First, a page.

Book Review: Dear Ijeawele, or a Feminist Manifesto in Fifteen Suggestions by Chimamanda Ngozi Adichie (2017)

Dear Ijeawele, or a Feminist Manifesto in Fifteen Suggestions by Chimamanda Ngozi Adichie
My Rating: 5 of 5 Stars

[Originally appeared here (with edits): http://timesofindia.indiatimes.com/li…]

Feminism – A rather commonly used terms these days, with interpretations far and wide, but not necessarily, coherent. If among contemporary writers there is one who imparts veritable meaning and clarity to this much relevant and pertinent ideology, Chimamanda Ngozi Adichie would be her name.

When a friend asked Adichie how she can raise her little daughter as a feminist, Adichie shared fifteen suggestions in form of a letter. And each one of them echoes so loud that it feels quite unreal to see these obvious orders missing in our societies. Continue reading

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Book Review: Turtles All The Way Down by John Green (2017)

john_green_turtles_all_the_way_down_book_coverTurtles All The Way Down by John Green
My Rating: 3 of 5 Stars

The best paragraph of this book comes in the last chapter when Davis tells Aza why he chose to disclose a truth when hiding it seemed far more profitable for the stakeholders (including himself), and Aza accepts it without demur as if she saw it coming. In that one moment, John Green elevates his troubled protagonists to the admirable heights of selflessness and empathy, courage and love.

Green’s adept pen moves beautifully in sculpting his mains characters who reside at Indianapolis – the 16-year old nerd, Aza Holmes, with a obsessive-compulsive disorder, her hyperactive classmate, Daisy Ramirez, with a teenage fantasy fan-fiction series to her credit and her recluse classmate, Davis Pickett, with a penchant for stargazing. Continue reading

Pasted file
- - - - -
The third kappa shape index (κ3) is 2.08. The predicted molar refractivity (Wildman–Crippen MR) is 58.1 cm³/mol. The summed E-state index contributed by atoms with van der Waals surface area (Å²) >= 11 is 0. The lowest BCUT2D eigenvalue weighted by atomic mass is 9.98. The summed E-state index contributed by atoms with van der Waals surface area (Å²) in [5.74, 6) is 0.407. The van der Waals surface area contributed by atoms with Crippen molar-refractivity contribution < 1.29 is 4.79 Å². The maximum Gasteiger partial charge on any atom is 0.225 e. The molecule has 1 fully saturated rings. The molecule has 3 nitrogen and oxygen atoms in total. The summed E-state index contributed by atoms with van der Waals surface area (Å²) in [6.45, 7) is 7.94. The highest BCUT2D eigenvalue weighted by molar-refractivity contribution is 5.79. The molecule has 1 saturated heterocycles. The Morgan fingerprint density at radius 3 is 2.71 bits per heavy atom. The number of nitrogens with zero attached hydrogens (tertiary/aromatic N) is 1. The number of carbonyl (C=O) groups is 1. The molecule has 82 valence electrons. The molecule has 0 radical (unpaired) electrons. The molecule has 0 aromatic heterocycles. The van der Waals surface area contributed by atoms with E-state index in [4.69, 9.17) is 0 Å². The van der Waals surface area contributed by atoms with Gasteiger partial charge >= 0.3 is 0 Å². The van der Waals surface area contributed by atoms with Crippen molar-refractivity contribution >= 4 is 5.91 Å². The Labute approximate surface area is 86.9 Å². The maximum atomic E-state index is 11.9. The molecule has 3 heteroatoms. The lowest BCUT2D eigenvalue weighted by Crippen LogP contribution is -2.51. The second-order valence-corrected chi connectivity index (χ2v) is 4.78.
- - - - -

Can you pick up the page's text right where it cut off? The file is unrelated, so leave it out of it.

Book Review: Exit West by Mohsin Hamid (2017)

Exit West by Mohsin Hamid
My Rating: 4 of 5 Stars

Wounds must not be pitted against each other since it is not their severity but the victim’s reception of them that defines their impact on the body (and soul). So, I must not put together displacement and immigration next to each other for I haven’t experienced either (or so I think). But there is a little elephant in the room of ‘displacement’ that makes its abode more gruesome than ‘immigration’– that it is, without exception, enforced.

The young Saeed and Nadia hail from an unnamed country where the former is a praying liberal and the latter, an atheistic rebel. Their paths, however, meet and after all the dust of doubts and apprehension settle down, they find love. But guns find their town too, and soon, go berserk. Saeed’s and Nadia’s love story might have suffocated and withered under raining bullets and choking curfews and turned into an ordinary one had there not been the ‘door’. A door to exit. Exit West. Continue reading

Book Review: The Golden House by Salman Rushdie (2017)

41msjhwrrsl-_sy344_bo1204203200_The Golden House by Salman Rushdie
My Rating: 5 of 5 Stars

[Originally appeared here.]

The world has turned a cacophony of unrelenting voices, where people in high offices as well as pedestrian consorts battle every day to be one up. The lines have blurred as issues have bulldozed their way, against most conventions, right into our living rooms, and administrative, as well as clandestine, powers are clashing regularly, and vehemently, across continents over the fatal flames of terrorism, corruption, religion and human rights. Bringing together these critical elements under a sprawling tale of love, ambition, deception and collapse is what ‘The Golden House’ is all about.

On one silent day, when Nero Golden, the enigmatic, octogenarian patriarch of a family of four, tip-toes into a lavish mansion in downtown Manhattan, the neighbours’ antennae go up without exception. Nothing is known about the family – its past, its roots, its business, its relations. Continue reading

Book Review: Centre Court by Sriram Subramanian (2017)

514919ryyrl-_sx333_bo1204203200_Centre Court by Sriram Subramanian
My Rating: 4.5 of 5 stars